President Biden’s dogs Major and Champ are back in the news. And the coverage of the presidential pooches is generating some strong reactions — with some people arguing that the canine behavior isn’t newsworthy at all.
Reactions to the doggie coverage have run the gamut, showcasing the many feelings and gripes and questions people have about the American news media.
More than anything, the doggie drama heralds a return to a more mundane post-Trump news cycle. The Biden White House is largely scandal-free (by design) so a problematic pet counts as newsworthy. Of course, even the word “problematic” is a problem in some corners. There are Major defenders who think this subject is being botched by the press. So let’s unpack this a bit.
More than anything, in this always-on age, Major and Champ are #content, hashtag included. In the same way that presidential puppy photos are a reliable viewer draw, good dog/bad dog debates are traffic bait.
Every website gets clicks and everyone wins, except for the readers who aren’t in on the jokes.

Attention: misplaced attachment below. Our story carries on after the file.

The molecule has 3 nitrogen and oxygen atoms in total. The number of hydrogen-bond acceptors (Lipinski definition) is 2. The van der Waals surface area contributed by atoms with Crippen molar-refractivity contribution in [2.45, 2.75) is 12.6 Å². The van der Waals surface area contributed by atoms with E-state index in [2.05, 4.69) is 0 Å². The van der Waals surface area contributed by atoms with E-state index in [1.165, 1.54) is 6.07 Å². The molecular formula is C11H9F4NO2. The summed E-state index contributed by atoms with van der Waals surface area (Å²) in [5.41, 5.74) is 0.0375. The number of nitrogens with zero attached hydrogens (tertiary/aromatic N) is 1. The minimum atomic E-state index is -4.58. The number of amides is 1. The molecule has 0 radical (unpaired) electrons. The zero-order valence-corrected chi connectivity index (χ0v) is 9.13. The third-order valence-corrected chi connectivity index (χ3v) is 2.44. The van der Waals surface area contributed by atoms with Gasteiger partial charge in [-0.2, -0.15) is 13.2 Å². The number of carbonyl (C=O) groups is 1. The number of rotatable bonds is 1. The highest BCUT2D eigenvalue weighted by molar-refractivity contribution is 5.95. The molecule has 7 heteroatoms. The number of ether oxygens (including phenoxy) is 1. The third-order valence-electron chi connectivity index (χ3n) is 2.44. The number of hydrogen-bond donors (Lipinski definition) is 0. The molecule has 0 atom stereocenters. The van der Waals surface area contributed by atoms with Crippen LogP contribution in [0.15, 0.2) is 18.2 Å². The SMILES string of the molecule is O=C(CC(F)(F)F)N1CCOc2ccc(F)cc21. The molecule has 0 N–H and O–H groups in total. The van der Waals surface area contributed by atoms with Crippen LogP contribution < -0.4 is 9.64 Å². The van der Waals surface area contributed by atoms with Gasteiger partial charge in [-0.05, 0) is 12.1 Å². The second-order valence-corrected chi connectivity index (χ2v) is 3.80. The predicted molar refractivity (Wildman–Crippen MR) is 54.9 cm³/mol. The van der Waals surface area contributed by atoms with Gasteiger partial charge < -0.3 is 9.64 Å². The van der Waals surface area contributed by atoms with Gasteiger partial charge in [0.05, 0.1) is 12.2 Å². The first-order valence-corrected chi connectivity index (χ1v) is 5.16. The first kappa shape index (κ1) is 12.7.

A chance to learn
The age of abundance
I agree with Pace, but most people don’t see all of the AP’s Biden stories in one place — they see scraps of stories shared in social feeds. Gone are the days when the dogs would be the subject of a single People magazine spread or weekend TV segment. We live in age of news media abundance, when one bowel movement is covered a dozen different ways, and where the internet makes it all searchable. Then writers like me weigh in, and comedians, and contrarians, and the quantity of coverage causes normal people to roll their eyes and dismiss the media writ large. Not good!
The bottom line
But not all pet stories are the same. “I could have done without the poop anecdote” that was reported by the White House press pool on Wednesday, Bennett said, “mostly because it was Champ who had the accident and he is 13, and any of us who have raised a dog into old age are very sensitive to the ways in which our beloved dogs show decline. It broke my heart. I couldn’t find it funny, or newsy.”
“Yet, with the biting, in a very real news way, I did a good deal of reporting” about the incidents, Bennett said. She found that “there are a good deal of people who work on the campus, inside and out, who have had strong feelings about Major’s behavior since he arrived in late January.” When the president said in mid-March that 85% of the White House staff “love” the dog, he was acknowledging some of those strong feelings.
The bottom line, Bennett said, is that “the stories that rile up the Twitterverse…the most are the ones that are human. And there’s nothing more ‘human’ than a story about a pet dog. Right?”